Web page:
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By Mari Nardolillo Dias
She was the seventh person in line at the local Walgreens, burdened with an armful of purchases. Her intention was to run in and grab a few items – dog treats, a tweezer, some Vitamin D gummies, and a box of protein bars, so no need for a basket or carriage. However, like many of us, she got carried away. She was tempted to put all her wares on the nearest shelf and walk out. Patience is not one of her virtues. As she was contemplating this thought, the one cashier called for back-up and the line began to move. For the longest time Caroline’s place in line was next to the fragrance aisle. She glanced at the shelves, then looked around her. She noticed four more people behind her in line. She was now fifth in line. She was both bored and anxious and returned her gaze to the fragrance shelf. At her eye level were bath salts, body creams, and a few tubes that claimed to erase acne. Her planned purchases were getting heavier, and the line had stopped moving. Her balancing act failed, and she dropped the dog treats. As she bent down to pick up the treats without dropping another item she noticed, out of the corner of her eye the very bottom shelf of fragrances. She observed a large, familiar bottle, covered in dust and standing alone. Only one.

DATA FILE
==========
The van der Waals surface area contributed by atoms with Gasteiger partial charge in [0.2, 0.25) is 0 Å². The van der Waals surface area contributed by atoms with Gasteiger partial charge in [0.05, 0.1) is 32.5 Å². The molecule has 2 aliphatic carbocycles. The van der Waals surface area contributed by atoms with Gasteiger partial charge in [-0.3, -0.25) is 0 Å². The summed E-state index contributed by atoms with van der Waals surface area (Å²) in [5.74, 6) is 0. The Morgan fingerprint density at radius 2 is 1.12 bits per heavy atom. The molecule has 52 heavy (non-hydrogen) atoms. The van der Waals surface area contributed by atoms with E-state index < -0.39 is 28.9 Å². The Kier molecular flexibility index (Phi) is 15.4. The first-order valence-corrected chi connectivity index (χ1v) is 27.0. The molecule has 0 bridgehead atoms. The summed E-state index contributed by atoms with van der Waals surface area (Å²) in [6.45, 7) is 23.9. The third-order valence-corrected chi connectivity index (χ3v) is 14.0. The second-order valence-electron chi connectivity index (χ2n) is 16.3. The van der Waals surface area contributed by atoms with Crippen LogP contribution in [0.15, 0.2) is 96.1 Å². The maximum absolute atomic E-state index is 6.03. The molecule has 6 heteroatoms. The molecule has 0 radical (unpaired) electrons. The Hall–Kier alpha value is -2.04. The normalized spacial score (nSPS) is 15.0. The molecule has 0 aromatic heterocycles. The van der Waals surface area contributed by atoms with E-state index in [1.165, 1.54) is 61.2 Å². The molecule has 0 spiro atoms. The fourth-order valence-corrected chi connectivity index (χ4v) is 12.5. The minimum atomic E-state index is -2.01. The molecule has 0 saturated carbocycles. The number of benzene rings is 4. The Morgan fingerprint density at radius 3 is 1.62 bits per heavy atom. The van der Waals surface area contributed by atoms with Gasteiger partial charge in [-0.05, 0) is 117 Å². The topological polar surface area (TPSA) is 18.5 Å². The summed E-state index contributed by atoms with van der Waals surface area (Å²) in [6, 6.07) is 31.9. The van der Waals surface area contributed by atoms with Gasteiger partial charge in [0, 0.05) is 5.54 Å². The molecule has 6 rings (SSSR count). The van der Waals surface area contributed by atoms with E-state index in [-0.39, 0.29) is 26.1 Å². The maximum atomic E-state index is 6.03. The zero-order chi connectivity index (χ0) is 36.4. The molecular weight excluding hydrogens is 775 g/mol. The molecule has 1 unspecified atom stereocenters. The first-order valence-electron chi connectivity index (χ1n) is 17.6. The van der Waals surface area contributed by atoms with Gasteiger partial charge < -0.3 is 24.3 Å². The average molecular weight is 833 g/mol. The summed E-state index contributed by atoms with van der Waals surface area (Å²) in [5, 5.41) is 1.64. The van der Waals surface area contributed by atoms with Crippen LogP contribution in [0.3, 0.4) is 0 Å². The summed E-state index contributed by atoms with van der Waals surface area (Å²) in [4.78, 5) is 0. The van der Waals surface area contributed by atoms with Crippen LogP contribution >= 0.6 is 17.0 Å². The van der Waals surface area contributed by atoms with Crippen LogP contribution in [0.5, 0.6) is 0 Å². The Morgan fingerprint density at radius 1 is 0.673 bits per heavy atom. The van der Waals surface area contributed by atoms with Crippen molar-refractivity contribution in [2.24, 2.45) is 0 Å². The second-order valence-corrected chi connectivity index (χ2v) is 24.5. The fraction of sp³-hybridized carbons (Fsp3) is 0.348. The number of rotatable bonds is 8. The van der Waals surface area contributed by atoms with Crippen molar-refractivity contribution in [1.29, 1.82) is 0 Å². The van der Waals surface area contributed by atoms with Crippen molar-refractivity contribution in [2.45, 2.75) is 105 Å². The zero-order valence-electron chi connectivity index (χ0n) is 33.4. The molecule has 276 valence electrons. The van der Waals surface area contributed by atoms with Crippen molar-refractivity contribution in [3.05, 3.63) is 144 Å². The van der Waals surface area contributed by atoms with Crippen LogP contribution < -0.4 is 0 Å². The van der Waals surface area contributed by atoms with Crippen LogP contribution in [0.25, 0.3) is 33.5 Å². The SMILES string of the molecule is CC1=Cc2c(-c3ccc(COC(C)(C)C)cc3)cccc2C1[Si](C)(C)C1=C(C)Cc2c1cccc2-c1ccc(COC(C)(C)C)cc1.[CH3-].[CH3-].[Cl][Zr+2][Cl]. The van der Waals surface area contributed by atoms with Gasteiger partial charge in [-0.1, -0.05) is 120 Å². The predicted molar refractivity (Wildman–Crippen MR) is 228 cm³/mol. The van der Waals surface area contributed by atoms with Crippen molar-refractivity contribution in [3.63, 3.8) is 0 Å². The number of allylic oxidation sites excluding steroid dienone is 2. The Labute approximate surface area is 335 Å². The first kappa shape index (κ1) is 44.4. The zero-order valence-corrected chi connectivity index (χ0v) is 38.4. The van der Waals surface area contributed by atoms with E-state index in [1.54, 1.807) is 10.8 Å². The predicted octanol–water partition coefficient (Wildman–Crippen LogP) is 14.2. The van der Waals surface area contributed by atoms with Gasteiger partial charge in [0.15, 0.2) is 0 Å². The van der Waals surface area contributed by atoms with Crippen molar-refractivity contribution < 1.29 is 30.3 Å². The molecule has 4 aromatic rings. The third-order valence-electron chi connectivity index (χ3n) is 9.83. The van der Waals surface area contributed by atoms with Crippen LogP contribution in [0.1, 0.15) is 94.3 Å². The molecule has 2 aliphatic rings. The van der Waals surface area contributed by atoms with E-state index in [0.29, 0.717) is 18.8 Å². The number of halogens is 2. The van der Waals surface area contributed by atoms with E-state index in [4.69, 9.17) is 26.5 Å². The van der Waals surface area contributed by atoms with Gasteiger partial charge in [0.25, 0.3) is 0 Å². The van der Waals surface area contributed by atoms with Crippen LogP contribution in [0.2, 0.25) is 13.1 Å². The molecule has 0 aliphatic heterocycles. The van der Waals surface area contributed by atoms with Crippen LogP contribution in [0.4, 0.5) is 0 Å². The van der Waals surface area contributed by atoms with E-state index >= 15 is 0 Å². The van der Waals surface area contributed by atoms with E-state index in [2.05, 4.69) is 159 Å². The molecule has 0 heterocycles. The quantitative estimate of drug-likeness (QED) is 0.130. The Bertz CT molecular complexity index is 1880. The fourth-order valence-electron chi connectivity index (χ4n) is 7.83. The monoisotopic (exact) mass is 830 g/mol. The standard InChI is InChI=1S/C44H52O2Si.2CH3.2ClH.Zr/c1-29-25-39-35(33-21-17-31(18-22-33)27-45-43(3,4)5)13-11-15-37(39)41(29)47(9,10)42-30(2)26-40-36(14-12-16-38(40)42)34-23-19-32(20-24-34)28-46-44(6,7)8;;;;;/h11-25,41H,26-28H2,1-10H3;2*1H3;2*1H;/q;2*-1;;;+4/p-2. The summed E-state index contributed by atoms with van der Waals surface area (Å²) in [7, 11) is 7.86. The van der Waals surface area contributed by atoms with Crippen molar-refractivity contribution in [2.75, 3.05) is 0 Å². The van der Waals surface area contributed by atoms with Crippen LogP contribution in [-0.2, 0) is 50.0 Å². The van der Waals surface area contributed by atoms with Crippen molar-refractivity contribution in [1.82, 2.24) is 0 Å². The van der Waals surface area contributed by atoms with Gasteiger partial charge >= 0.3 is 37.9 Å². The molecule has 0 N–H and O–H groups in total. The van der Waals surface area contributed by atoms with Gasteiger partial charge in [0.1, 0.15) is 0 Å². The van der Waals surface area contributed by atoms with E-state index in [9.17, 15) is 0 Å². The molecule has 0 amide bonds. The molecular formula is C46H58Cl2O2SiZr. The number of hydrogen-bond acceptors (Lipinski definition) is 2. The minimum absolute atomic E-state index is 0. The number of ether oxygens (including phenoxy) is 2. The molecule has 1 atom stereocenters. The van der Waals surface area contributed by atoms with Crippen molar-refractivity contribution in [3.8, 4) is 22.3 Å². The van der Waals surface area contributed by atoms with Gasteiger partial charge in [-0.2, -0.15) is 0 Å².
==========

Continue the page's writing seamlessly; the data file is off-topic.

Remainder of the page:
It was Jean Naté.
She inhaled and held that breath as she added the Jean Naté to her already heavy load. She had to purchase it. For the scent. For the logo. For the familiarity. She no longer cared about waiting. She was transported back in time to her childhood. Jean Nate was a staple of her now deceased mother and grandmother. It lived in a permanent place in their respective bathrooms; for her mother it was next to the sink, along with a toothbrush, toothpaste, and hairbrush. The fragrance reminded Caroline of Saturday evenings, when Mom and Dad would go out on double dates, leaving Caroline and her siblings with a sitter. She would watch in awe as Mom readied herself – removing the hair curlers, puckering up her lips for her preferred color of lipstick (flaming rose) , a bit of matching rouge, a hint of blue eyeliner and the piece de resistance – Jean Naté.
Caroline’s memory changed focus to grandma. In her case, the Jean Naté sat in the corner shower stall – proud and ready. For grandma, the scent was daily and pervasive. Unlike her mother’s use of the fragrance for special occasions, grandma’s scent was in perpetuity. A sustainable form of her presence and energy.
Caroline was lost in reverie and startled when she heard the cashier ask, “May I help you?” She remained caught between the past and the present, yet knew enough to go through the machinations. The cashier bagged her items as she swiped her debit card. She walked out of Walgreens – satiated and joyful, reveling in her purchase of the past.
Dr. Mari Dias is a nationally board-certified counselor, holds a Fellow in Thanatology and is certified in both grief counseling and complicated grief. Dias is a Certified death doula, and has a Certificate in Psychological Autopsy.
She is Professor of Clinical Mental Health, Master of Science program, Johnson & Wales University. Dias is the director of GracePointe Grief Center, in North Kingstown, RI. For more information, go to: http://gracepointegrief.com/ .
Dias is the author of GriefSPEAK, Vol. 1: Stories of Loss
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